HARRISBURG, Pa. - As layer upon layer of debt was piled on a Los Angeles office building, the $25.3 billion Pennsylvania Public School Employes' Retirement System's lender position sank lower and lower. When the borrower defaulted, the retirement system was left with nothing.
The retirement system holds New York-based Jones Lang Wootton Realty Advisors responsible, and sued the adviser Dec. 30 in Commonwealth Court of Pennsylvania, Harrisburg.
JLW, a non-discretionary real estate manager for the Pennsylvania fund, lent the retirement system's money to a partnership that sought to buy and renovate the office building.
In the 11-count complaint, the Pennsylvania school fund charged Jones Lang Wootton Realty Advisors with breach of fiduciary duty, mismanagement and fraud, among other things. The plaintiff alleges the scope of abuses is so wide "an accounting of all funds caused to be disbursed by defendants is required" before a dollar amount can be placed on the damages sought.
In addition to various JLW subsidiaries, the defendants include Jones Lang Wootton Realty Advisors Managing Directors John Weisz, Stephen J. Furnary, Frank L. Sullivan and Gary Barth. Former Managing Director James Austrian also was named.
Charles Grossman, managing director with Jones Lang Wootton Realty Advisors, said the firm is preparing an answer to the allegations and that the suit is without merit.
"We are surprised (about the filing) since it was a non-discretionary relationship," said Mr. Grossman. In a non-discretionary relationship, the manager is required to first get the investor's permission before making an investment.
Jones Lang Wootton Realty Advisors was an adviser to the pension fund from 1983 to 1992, when the relationship was terminated. During that time, the adviser invested more than $350 million on behalf of the retirement system.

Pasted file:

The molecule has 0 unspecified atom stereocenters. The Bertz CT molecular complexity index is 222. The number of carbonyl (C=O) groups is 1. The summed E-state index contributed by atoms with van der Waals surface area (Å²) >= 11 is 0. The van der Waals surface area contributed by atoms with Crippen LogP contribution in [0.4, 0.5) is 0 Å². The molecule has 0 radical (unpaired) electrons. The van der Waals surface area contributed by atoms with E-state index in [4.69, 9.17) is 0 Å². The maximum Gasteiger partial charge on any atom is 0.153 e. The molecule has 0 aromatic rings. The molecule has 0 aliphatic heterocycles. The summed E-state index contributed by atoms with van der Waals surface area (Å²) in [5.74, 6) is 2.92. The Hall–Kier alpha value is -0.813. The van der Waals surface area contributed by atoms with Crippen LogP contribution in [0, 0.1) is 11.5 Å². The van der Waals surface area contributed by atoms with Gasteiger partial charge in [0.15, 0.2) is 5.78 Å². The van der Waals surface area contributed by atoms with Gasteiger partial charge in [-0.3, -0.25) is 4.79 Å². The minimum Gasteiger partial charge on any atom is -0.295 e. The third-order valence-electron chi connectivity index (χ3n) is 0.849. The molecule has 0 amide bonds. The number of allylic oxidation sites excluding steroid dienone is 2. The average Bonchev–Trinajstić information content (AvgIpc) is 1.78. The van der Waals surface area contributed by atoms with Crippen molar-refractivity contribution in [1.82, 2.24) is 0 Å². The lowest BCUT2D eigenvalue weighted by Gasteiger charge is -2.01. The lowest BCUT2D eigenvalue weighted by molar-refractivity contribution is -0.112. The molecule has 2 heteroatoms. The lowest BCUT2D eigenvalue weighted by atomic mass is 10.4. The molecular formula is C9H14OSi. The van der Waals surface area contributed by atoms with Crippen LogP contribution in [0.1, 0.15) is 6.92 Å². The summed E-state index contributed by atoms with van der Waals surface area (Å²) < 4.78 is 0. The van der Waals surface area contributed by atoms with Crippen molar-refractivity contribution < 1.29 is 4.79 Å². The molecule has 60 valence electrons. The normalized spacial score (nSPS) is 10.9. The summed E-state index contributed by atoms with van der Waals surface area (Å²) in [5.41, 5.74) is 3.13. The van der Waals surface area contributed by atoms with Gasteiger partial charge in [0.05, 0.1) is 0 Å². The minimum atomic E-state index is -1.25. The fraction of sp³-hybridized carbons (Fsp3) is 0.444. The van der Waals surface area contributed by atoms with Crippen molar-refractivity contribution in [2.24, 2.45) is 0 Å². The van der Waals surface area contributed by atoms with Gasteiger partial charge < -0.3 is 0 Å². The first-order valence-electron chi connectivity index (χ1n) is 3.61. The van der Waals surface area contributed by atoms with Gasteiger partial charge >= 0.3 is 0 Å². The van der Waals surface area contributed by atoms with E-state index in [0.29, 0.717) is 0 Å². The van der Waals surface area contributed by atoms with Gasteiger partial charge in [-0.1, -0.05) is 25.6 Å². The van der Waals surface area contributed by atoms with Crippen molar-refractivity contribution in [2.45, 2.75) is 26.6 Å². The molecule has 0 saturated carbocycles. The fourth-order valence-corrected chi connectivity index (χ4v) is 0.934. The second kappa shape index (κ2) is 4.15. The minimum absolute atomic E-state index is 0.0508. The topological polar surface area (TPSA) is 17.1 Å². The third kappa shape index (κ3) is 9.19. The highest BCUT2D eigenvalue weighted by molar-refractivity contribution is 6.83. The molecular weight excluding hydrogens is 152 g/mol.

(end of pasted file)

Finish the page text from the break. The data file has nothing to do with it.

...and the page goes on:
The complaint focuses on several investments, but it is the Los Angeles office building - Jones Lang Wootton's first deal on the retirement system's behalf - that takes up most of the complaint.
According to the plaintiff, Jones Lang Wootton Realty Advisors, acting on behalf of the pension fund, lent Westgroup Inc. $34.5 million in January 1984 to buy and renovate the One Bunker Hill Office Building in Los Angeles.
According to the suit, the Pennsylvania pension fund would receive 9% on its loan in 1984, increasing 1% per year to 12% in 1987 and thereafter.
In addition to the interest, the pension fund was to receive 50% of all cash flow above debt service. Upon sale of the property, the fund would receive the $34.5 million "plus accrued interest plus 50% of the gross over $34.5 million."
Pension fund officials later learned the loan actually was made to One Bunker Hill Associates Ltd., a limited partnership consisting of Patrick R. Colee and Charles R. Lande, principals of Westgroup Inc., according to the court papers.
They also allege J.L.W. Realty Inc., an affiliate of the advisory company, was helping the borrower get financing for the building.
"As a consequence, during the late summer and fall of 1983, J.L.W. Realty Inc. was effectively negotiating terms of the loan/investment from PPSERS on behalf of the borrower... while Jones Lang Wootton Realty Advisors, an entity with direct relationships and affiliations to J.L.W. Realty Inc.... (was) purporting to represent the interests of PPSERS as the lender/investor on the same transaction," the complaint states.
About $25 million of the $34 million was to purchase the building; the balance was for renovations, the complaint states.